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St Irenaeus: not a psychobabble practitioner

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The single most celebrated quotation from St Irenaeus, the apostolic Father who lived from about 130 to about 202AD is “Gloria Dei vivens homo.” (Adversus Haereses 20-1-7) As my old patristics teacher, Father Antonio Orbe once said as politely as he could to a student who wanted to study the dictum for his dissertation: “This phrase is very often cited, but always wrongly understood.”
Not a statement of self-actualising psychobabble The venerable professor said this because the much-quoted statement used to be widely misused to enlist St Irenaeus as a supporter of the personalist psychology of the 1970s. In this context, it would usually be quoted as “The glory of God is man fully alive” by which is meant man fully self-actualised, replete with “healthy” self-esteem.

You could find this misinterpretation of St Irenaeus in books written by priest psychologists, in pastoral letters, and in sermons. I have sadly even seen it filter down to Catholic schools as a way of getting across the…

"Una stilla": a reflection on the Precious Blood

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The power of the blood of Jesus to redeem us from our sins is infinite. St Thomas puts it graphically by saying that one drop (una stilla) is enough to save the whole world from every crime. Here is the verse from the hymn Adoro te Devote and the unsurpassed translation by Edward Caswall:
Pie Pelicane, Jesu Domine,
Me immundum munda tuo Sanguine:
Cujus una stilla salvum facere
Totum mundum quit ab omni scelere.

O loving Pelican! O Jesus, Lord!
Unclean I am, but cleanse me in thy blood;
of which a single drop, for sinners spilt,
is ransom for a world’s entire guilt.
With him is plentiful redemption In his reflection on the great power of one drop of the precious blood, Father Faber focuses on the copiousness of our redemption:
“The worth of one drop of the Precious Blood is simply infinite; consequently, no imaginary arithmetic of possible creations will convey any adequate idea of its overwhelming magnificence. Alas! the very copiousness of our redemption makes our view of it less cle…

A document I missed, a twofold annoyance, and a retraction

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A document I missed Many thanks to TD who emailed me to point out that the question of uniformity of posture after Holy Communion has actually been dealt with by the Congregation for Divine Worship. Cardinal George, O.M.I., Chairman of the US Bishops Committee on the Liturgy, sent a Dubium to the CDW and received a response from the Prefect, Cardinal Arinze. Here is the text, courtesy of EWTN:
5 June 2003

Prot. n. 855/03/L

Dubium: In many places, the faithful are accustomed to kneeling or sitting in personal prayer upon returning to their places after individually received Holy Communion during Mass. Is it the intention of the Missale Romanum, editio typica tertia, to forbid this practice?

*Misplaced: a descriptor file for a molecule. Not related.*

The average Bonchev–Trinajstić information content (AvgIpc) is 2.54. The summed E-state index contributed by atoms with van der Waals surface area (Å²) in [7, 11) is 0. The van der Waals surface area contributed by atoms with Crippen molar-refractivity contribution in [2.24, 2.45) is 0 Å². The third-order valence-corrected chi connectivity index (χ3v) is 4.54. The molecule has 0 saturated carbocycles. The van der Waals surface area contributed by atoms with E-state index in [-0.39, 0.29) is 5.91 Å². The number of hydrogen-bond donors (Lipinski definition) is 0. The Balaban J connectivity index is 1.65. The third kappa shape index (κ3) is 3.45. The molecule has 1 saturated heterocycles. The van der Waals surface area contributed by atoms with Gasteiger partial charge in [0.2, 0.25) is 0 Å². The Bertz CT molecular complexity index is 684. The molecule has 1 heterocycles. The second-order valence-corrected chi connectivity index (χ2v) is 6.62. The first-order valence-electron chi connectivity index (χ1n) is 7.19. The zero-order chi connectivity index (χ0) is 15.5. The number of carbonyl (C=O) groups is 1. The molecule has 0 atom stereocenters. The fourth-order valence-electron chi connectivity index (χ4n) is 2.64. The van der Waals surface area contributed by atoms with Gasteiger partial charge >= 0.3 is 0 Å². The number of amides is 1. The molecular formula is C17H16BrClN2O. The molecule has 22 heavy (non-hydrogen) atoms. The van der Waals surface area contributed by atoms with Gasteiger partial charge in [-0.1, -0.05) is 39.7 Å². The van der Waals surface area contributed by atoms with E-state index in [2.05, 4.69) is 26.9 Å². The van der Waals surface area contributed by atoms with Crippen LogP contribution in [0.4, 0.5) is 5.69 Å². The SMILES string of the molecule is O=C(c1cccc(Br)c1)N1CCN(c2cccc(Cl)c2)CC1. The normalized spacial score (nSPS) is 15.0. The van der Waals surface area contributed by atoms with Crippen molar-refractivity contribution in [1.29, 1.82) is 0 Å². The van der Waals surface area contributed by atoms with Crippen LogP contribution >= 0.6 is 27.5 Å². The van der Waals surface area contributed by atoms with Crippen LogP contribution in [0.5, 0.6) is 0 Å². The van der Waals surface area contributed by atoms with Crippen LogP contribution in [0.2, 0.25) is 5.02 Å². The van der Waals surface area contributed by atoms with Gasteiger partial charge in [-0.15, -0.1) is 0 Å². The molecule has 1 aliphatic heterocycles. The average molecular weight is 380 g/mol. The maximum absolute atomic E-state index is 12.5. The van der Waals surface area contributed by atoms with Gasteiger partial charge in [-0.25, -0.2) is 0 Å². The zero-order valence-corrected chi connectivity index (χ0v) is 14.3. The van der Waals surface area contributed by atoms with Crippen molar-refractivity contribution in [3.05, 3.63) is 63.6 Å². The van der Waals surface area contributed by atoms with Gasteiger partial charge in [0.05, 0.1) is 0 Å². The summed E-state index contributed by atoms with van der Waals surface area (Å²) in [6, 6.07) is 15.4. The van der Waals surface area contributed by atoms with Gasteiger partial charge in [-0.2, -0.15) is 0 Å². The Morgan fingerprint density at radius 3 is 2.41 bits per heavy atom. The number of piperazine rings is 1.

Responsum: Negative, et ad mentem. The mens is that that the prescription of the Institutio Generalis Missalis Romani, no. 43, is intended, on one hand, to ensure within broad limits a certain uniformity of posture within the congregation for the various parts of the celebration of the Holy Mass, and …

Two forthcoming High Masses at Sacred Heart Bournemouth

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Solemn High Nuptial Mass This coming Saturday 22 June at 2.30pm Stephanie Hogan and Andrew McDowell celebrate their wedding with Nuptial Mass in the usus antiquior at the Church of the Sacred Heart in Richmond Hill, Bournemouth, the home of the Bournemouth Oratory in Formation.

As is always the case with a public Mass in a Catholic Church, everybody is welcome. Obviously the family cannot invite everyone to the wedding reception afterwards, but it is a great thing when Catholics come to a wedding and to Mass just because they want to take part with their prayers and assistance at the conferral of a sacrament and the offering of Mass, and pray for the newly-married couple. You don't need a specific invitation to do this.

UPDATE
You do in fact have a blogged invitation! Both for the Mass at Bournemouth and for a Missa Cantata in Durham two weeks later. See Andrew's post at Catholic Collar and TieFrom Andrew: News of an upcoming Wedding...mine!
First Mass on the feast of St Pe…

3 (slightly ranty) suggestions for when you are ordered to stand until everyone has received Holy Communion

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In North America, it seems that there is a fashion (for that is the kind of thing that it is) for Bishops and priests to order the holy people of God, once they have returned to their place after Holy Communion, to remain standing until the last person has received Holy Communion. As a priest I find it baffling that some of my brethren feel the need to regiment the faithful in this way. I understand the concept of a “common bodily posture” being a sign of unity, though I think its value is exaggerated. Allowing people to kneel, sit or stand as they prefer, during a time of silent prayer after Holy Communion is not likely to cause any great spiritual disunity, whereas telling people to stand, contrary to a centuries old tradition of kneeling after Holy Communion, will cause disunity, anger and frustration.

Just to give a reference point: in the traditional Roman liturgy, on the sanctuary, the clergy in choir would kneel until the celebrant had consumed the second ablution, that is, un…

Don't forget Blessed Teofilius Matulionis

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Tomorrow is the feast day of Blessed Teofilius Matulionis, the proto-martyr of Lithuania who spent many years in prison because of his faith; the communists brutally murdered him in 1962. He was beatified at Vilnius in 2017. In many places in England, there is now a significant number of people from the Baltic states who are coming regularly to Mass. It would be great to acknowledge their recently beatified hero. I wrote about him after his beatification: Blessed Teofilius Matulionis, Martyr of Lithuania and here are links for Lithuanian readers:

Official website
Teofilius Matulionis - Vikipedija